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Friday, July 30, 2010

The Blood Center Needs Your Help

by capper (remember me?)

Summers are always rough on the Blood Center of Wisconsin. Regular donors are busy with vacations and other things, and lose track of when they can donate, so their supply levels drop.

To make things worse, because people are out doing things that are more physical, there is a higher percentage of injuries.

Higher demands and lower supplies puts them in a rough spot. Now, with last week’s flooding, things are even tighter for them.

They are asking for people to help by donating whole blood. They also especially need help with getting platelets, which help clot wounds. There need is so great that they have expanded their hours to Sundays for platelet donations. (My appointment to donate platelets is Saturday afternoon.)

So, if you can squeeze an hour or two from your busy schedules, please take the time to donate. You will be helping more people than you realize, you’ll feel good about yourself, and you get cookies and coffee afterwards. It’s a win-win-win for all involved.

You can schedule your appointment to donate by visiting their website or by calling 1-877-BE-A-HERO (1-877-232-4376).

(Cross-posted where I can.)

Thursday, July 29, 2010

A Taxing Situation

by folkbum

Sorry for the slow blogging this week. This is the last week of the summer program I work with, and it is quite busy and hectic around these parts. (I'm still waiting for that whole "summers off" thing that I was promised when I signed up for my gummint job.)

Anyway, here's three things you need to read, with excerpts. Read them in this order:
  • "The rich are getting richer and the poor are getting poorer at a staggering rate. Once upon a time, the United States had the largest and most prosperous middle class in the history of the world, but now that is changing at a blinding pace. [. . .] The bottom 50 percent of income earners in the United States now collectively own less than 1 percent of the nation’s wealth."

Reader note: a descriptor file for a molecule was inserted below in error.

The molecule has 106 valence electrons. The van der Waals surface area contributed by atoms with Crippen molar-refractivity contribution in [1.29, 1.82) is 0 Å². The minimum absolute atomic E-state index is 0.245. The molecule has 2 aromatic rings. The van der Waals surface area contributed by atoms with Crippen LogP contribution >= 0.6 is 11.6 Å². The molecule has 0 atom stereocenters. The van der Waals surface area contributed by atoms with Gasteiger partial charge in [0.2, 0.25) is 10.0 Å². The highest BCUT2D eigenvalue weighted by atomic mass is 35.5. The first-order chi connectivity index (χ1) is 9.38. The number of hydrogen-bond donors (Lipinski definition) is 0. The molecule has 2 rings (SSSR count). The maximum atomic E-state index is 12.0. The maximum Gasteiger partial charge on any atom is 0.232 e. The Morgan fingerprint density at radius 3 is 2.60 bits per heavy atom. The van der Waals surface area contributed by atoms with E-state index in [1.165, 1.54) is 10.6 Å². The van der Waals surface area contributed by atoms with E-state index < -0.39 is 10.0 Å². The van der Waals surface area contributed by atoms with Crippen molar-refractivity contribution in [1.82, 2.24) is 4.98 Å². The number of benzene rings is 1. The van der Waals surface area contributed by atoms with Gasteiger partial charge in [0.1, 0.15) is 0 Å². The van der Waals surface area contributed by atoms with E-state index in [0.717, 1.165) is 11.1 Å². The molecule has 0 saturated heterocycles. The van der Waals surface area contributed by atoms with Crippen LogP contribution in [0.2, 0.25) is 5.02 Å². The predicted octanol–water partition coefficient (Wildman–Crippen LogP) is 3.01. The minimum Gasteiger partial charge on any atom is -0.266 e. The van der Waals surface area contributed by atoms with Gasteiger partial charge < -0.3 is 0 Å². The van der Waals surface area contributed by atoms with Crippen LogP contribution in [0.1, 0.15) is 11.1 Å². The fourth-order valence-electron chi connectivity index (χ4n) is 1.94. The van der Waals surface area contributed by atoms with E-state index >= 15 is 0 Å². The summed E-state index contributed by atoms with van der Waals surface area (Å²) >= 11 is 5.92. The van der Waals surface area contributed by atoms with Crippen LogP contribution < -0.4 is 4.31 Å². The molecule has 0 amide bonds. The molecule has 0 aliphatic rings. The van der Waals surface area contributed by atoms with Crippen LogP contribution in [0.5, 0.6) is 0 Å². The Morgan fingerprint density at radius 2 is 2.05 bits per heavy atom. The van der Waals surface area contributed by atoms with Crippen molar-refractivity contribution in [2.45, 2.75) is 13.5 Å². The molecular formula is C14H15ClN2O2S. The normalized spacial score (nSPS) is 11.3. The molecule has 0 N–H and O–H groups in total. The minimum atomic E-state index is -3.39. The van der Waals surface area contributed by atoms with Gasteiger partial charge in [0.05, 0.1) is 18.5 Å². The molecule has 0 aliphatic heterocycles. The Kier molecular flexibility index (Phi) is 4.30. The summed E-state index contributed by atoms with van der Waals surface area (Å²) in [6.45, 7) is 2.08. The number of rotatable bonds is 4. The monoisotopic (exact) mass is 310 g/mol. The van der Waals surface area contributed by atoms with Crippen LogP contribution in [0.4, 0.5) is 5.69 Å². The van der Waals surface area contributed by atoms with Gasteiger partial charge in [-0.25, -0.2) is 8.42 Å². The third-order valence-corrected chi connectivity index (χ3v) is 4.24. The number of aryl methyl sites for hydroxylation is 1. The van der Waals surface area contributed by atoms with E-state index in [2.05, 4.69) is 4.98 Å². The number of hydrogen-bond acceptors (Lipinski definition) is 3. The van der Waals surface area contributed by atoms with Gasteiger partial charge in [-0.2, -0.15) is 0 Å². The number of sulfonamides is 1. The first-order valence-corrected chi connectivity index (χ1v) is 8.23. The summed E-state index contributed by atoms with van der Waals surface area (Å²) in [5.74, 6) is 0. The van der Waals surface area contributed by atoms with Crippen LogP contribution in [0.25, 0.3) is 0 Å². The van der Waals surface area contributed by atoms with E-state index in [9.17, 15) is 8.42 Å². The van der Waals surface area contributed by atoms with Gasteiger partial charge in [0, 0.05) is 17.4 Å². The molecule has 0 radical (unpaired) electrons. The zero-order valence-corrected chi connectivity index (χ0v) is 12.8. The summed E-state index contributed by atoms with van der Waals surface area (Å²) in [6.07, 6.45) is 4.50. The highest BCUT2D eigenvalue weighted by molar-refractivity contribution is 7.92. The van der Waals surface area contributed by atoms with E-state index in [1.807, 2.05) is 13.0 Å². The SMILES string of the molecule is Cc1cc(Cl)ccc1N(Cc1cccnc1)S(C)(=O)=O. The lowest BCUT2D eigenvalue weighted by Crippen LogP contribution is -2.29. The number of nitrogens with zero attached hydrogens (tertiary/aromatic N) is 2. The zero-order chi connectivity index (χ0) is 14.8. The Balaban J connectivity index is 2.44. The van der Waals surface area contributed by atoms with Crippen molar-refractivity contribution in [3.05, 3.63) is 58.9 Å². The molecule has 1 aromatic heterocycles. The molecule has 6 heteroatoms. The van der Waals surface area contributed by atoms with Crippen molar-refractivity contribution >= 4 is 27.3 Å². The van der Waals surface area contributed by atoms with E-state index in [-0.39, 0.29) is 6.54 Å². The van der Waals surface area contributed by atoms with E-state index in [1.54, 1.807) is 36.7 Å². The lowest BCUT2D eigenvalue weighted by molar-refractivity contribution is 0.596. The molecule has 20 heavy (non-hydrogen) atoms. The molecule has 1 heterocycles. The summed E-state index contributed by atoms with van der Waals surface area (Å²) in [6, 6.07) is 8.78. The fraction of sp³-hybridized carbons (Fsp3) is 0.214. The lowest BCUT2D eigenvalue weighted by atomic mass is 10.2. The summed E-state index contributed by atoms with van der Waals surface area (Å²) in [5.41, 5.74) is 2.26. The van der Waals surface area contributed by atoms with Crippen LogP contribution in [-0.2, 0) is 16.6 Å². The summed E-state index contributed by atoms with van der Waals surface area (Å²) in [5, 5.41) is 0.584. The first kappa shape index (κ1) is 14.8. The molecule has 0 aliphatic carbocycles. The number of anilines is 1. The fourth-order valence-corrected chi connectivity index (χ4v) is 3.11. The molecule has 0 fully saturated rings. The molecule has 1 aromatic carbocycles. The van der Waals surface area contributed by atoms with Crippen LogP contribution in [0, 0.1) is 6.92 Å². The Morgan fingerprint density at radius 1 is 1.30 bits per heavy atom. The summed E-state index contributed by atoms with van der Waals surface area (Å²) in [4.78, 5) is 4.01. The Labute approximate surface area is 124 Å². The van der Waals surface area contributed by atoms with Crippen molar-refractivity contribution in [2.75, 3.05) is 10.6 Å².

• "Call me crazy, but after a decade of living large in ever more sumptuous beach houses and promoting policies that almost wrecked the economy, I think the folks earning a million bucks a year can probably afford to pay an extra 5% in taxes. Seemed to work OK in the 90s, anyway."
  • "Letting Bush's tax cuts for the rich expire affects only a tiny number of small businesses; it doesn't affect them very much; and it generates revenues of $678 billion. If the only thing you care about is keeping taxes low for rich people, you won't be convinced. For the rest of us, it's a no-brainer."

Monday, July 26, 2010

Zombie Lies, MPS Edition

by folkbum

Among the left blogosphere, something is a "zombie lie" if it is held as true by significant numbers of politicians, media figures, or regular people, no matter how many times it's killed. The classic example is the lie that Social Security is going bankrupt and people my age won't see a dime. This is, sadly, both a total falsehood and believed by 6 in 10 Americans.

Today's zombie lie concerns the Milwaukee Public Schools and it comes to us by way of the Heartland Institute's Brien Farley (not to be confused with the MacIver Institute's Brian Fraley, who has repeated the lie himself--just not today). Here's the Heartland Farley:
The Milwaukee Teachers’ Education Association dismisses as “simply false” reports that Milwaukee taxpayers could save $47 million a year by renegotiating the teachers’ health insurance plan. [. . .]

“The MacIver Institute published the Milwaukee Public Schools (MPS) Administration’s math on how nearly $48 million dollars in health insurance savings could be achieved,” notes MacIver President Brett Healy. [. . .] The school system’s own numbers, as reported by MacIver, reveal the cost difference between the teachers’ current Preferred Provider Organization (PPO) and the proposed Exclusive Provider Organization (EPO) is $4,512 for single plans and $7,380 for family plans.